Benoit DebledSoftware Developer
Enhance iCal Calendars
My university uses a web app called HyperPlanning to communicate students schedule.
Unfortunately, the title of every classes I have is full of useless information which make my schedule unreadable at a first glance! So, I’ve decided to do something about it, and I’ve created a small Python script that would rename each event into a more readable version of it.
So the principle is very simple : I’ve created a script on my server that download every hour the .ics file of the calendar I wish to enhance. Once downloaded, I look if an event’s title contains a specific string. If it does, then I replace the event’s title with a readable title. I put then the new .ics file to a web server.
This program is basically based on two libraries :
- urllib3 to download the .ics from the school server
- icalendar to parse and modify the iCal To reduce the ics file, I deleted any classes from the semester I was not in. To do that, it was easier to create a new calendar and append every classes of my current semester than deleting the classes from my old semester.
I also wanted to keep the information of whether the class would be a teaching class or an exercise session.
So here is the python code :
#!/usr/bin/python3 from icalendar import Calendar, Event import os import urllib3, io #Documentation : http://icalendar.readthedocs.org/en/latest/index.html classes = [ ["S-PHYS-016",""], ["S-MATH-020",""], ["I-TCTS-003",""], ["S-INFO-075",""], ["W-COGE-018",""], ["I-INFO-008",""], ["S-INFO-020",""], ["I-MARO-011",""], ["Statistique multidimensionnell", "Stat. Multi."], ["Intelligence artificielle", "IA"], ["Simulation", "Simulation"], ["Compilation", "Compilation"], ["Bases de données II", "BDD II"], ["Sém. Informatique en gestion", "Séminaire"] ] typ = ["Cours", "TP", "Exercices", "Crs/exerc"] #Download ics file urllib3.disable_warnings() http = urllib3.PoolManager() res = http.urlopen('GET',"http://www.domain.com/foo.ics?", preload_content=False) i = io.BufferedReader(res, 2048) #Create inCal inCal = Calendar.from_ical(i.read()) i.close() #Create outCal outCal = Calendar() outCal.add('version', '2.0') outCal.add('prodid', 'Debled_Copyright') #Do actions on events for component in inCal.walk(): if component.name == "VEVENT": event_ok = False summary = component.get('summary') cancelled = "" if "ANNULÉ" in component.get('uid'): cancelled = "[Annulé] - " for c in classes: if c in summary: event_ok = True if c != "": component['summary'] = cancelled + c for t in typ: if t in summary : component['summary'] += " - " + t outCal.add_component(component) if event_ok == False: outCal.add_component(component) o = open(os.path.join('/path/to/your/web/home/folder/foo.ics'), 'wb') o.write(outCal.to_ical()) o.close()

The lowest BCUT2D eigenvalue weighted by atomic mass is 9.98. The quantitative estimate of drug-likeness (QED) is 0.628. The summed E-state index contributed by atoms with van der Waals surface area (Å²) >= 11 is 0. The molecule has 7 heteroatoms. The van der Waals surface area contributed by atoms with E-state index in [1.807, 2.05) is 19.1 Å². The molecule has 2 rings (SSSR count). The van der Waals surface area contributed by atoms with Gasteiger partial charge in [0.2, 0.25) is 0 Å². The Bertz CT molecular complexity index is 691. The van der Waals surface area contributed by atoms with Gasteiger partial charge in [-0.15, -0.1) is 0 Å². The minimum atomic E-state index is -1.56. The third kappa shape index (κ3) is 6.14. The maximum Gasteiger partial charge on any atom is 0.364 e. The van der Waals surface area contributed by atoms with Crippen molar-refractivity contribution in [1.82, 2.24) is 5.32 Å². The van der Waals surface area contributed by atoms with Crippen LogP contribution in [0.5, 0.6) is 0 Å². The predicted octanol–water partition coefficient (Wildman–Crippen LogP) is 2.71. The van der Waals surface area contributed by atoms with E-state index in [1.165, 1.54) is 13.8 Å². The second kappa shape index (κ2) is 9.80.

So, now that you can transform your ics file as you wish, this script needs to be run at a periodic time.
For that to happen, you need to have this
#!/usr/bin/python3 as a first line of your python file. It basically says that if this script is ran, then, it should be interpreted by the interpreter the OS can find at the path
/usr/bin/python3. This path might be different on your own server. To know what’s the path of your python3 interpreter, type
which python3 in your bash.
Once this is done, you need to make your python file executable by running this command :
chmod +x foo.py.
You can now execute your script by typing
To run this script every hour, just edit your crontab file :
vim /etc/crontab and add this line :
0 * * * * root /path/to/your/script/foo.py
That’s it! You can now import an iCal, modify it, and publish the modified one on your website. So you can import your awesome new calendar to your device with the adress www.yourdomain.com/foo.ics for example!